Mexico’s Ortiz, the brother of three-time Web.com Tour winner Carlos, was 6 under for the week before three back-nine bogeys dropped him off the pace.

    Two past champions, Matias Dominguez and Paul Chaplet, sit 5 over and 7 over, respectively.

    The winner of the Latin America Amateur Championship earns an invite to this year’s Masters. He is also exempt into the The Amateur Championship, the U.S. Amateur, U.S. Open sectional qualifying, and Open Championship final qualifying.

    Getty Images

    McIlroy gets back on track

    By Ryan LavnerJanuary 21, 2018, 3:10 pm

    There’s only one way to view Rory McIlroy’s performance at the Abu Dhabi HSBC Championship:

    He is well ahead of schedule.

    Sure, McIlroy is probably disappointed that he couldn’t chase down Ross Fisher (and then Tommy Fleetwood) on the final day at Abu Dhabi Golf Club. But against a recent backdrop of injuries and apathy, his tie for third was a resounding success. He reasserted himself, quickly, and emerged 100 percent healthy.

    “Overall, I’m happy,” he said after finishing at 18-under 270, four back of Fleetwood. “I saw some really, really positive signs. My attitude, patience and comfort level were really good all week.”

    To fully appreciate McIlroy’s auspicious 2018 debut, consider his state of disarray just four months ago. He was newly married. Nursing a rib injury. Breaking in new equipment. Testing another caddie. His only constant was change. “Mentally, I wasn’t in a great place,” he said, “and that was because of where I was physically.”

    And so he hit the reset button, taking the longest sabbatical of his career, a three-and-a-half-month break that was as much psychological as physical. He healed his body and met with a dietician, packing five pounds of muscle onto his already cut frame. He dialed in his TaylorMade equipment, shoring up a putting stroke and wedge game that was shockingly poor for a player of his caliber. Perhaps most importantly, he cleared his cluttered mind, cruising around Italy with wife Erica in a 1950s Mercedes convertible.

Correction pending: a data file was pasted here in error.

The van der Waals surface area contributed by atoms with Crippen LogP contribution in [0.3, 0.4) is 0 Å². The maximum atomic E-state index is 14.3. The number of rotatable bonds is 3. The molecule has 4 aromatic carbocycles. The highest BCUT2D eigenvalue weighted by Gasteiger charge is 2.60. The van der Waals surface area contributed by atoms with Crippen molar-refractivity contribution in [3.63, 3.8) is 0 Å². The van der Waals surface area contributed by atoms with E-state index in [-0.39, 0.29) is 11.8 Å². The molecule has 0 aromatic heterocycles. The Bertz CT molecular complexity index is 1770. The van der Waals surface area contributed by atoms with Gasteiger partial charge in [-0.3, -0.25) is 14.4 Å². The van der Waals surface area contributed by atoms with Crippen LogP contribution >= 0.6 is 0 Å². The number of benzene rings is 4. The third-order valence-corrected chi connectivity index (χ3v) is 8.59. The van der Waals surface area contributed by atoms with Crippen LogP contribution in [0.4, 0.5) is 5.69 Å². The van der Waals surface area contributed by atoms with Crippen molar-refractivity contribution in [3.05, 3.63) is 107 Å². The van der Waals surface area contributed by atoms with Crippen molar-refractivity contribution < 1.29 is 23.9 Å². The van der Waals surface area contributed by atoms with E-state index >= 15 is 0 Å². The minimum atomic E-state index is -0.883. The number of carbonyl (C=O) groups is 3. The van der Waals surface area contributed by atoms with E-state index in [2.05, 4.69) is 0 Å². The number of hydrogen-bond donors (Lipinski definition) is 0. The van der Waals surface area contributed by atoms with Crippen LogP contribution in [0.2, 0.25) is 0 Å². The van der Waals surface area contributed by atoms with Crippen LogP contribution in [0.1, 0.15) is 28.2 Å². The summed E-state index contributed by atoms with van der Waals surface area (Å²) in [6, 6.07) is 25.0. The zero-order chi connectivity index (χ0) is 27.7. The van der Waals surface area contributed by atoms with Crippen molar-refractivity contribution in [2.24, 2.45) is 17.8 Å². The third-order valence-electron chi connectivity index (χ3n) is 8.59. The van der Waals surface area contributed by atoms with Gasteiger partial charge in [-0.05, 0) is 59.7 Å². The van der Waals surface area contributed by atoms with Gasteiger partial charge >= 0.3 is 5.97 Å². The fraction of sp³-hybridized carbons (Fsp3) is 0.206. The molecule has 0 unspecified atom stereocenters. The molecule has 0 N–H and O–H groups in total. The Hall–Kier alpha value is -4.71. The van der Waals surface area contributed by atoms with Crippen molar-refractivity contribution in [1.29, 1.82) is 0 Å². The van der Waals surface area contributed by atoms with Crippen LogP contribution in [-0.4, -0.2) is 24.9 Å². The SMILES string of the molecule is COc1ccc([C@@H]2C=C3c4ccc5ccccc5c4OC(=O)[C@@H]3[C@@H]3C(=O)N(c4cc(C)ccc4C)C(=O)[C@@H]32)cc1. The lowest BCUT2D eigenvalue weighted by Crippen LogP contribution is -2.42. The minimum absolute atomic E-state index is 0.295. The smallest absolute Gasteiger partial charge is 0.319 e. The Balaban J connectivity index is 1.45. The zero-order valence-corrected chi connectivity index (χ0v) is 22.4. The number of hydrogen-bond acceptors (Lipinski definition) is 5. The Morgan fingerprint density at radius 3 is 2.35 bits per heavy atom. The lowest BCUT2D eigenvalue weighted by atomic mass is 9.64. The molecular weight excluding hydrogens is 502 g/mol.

Full-field scores from the Abu Dhabi HSBC Championship


    After an intense buildup to his season debut, McIlroy was curious about the true state of his game, about how he’d stack up when he finally put a scorecard in his hand. It didn’t take him long to find out. 

    Playing the first two rounds alongside Dustin Johnson – the undisputed world No. 1 who was fresh off a blowout victory at Kapalua – McIlroy beat him by a shot. Despite a 103-day competitive layoff, he played bogey-free for 52 holes. And he put himself in position to win, trailing by one heading into the final round. Though Fleetwood blew away the field with a back-nine 30 to defend his title, McIlroy collected his eighth top-5 in his last nine appearances in Abu Dhabi.

    “I know it’s only three months,” he said, “but things change, and I felt like maybe I needed a couple of weeks to get back into the thought process that you need to get into for competitive golf. I got into that pretty quickly this week, so that was the most pleasing thing.”

    The sense of relief afterward was palpable. McIlroy is entering his 11th full year as a pro, and deep down he likely realizes 2018 is shaping up as his most important yet.

    The former Boy Wonder is all grown up, and his main challengers now are a freakish athlete (DJ) and a trio of players under 25 (Jordan Spieth, Justin Thomas, Jon Rahm) who don’t lack for motivation or confidence. The landscape has changed significantly since McIlroy’s last major victory, in August 2014, and the only way he’ll be able to return to world No. 1 is to produce a sustained period of exceptional golf, like the rest of the game’s elite. (Based on average points, McIlroy, now ranked 11th, is closer to the bottom of the rankings, No. 1928, than to Johnson.)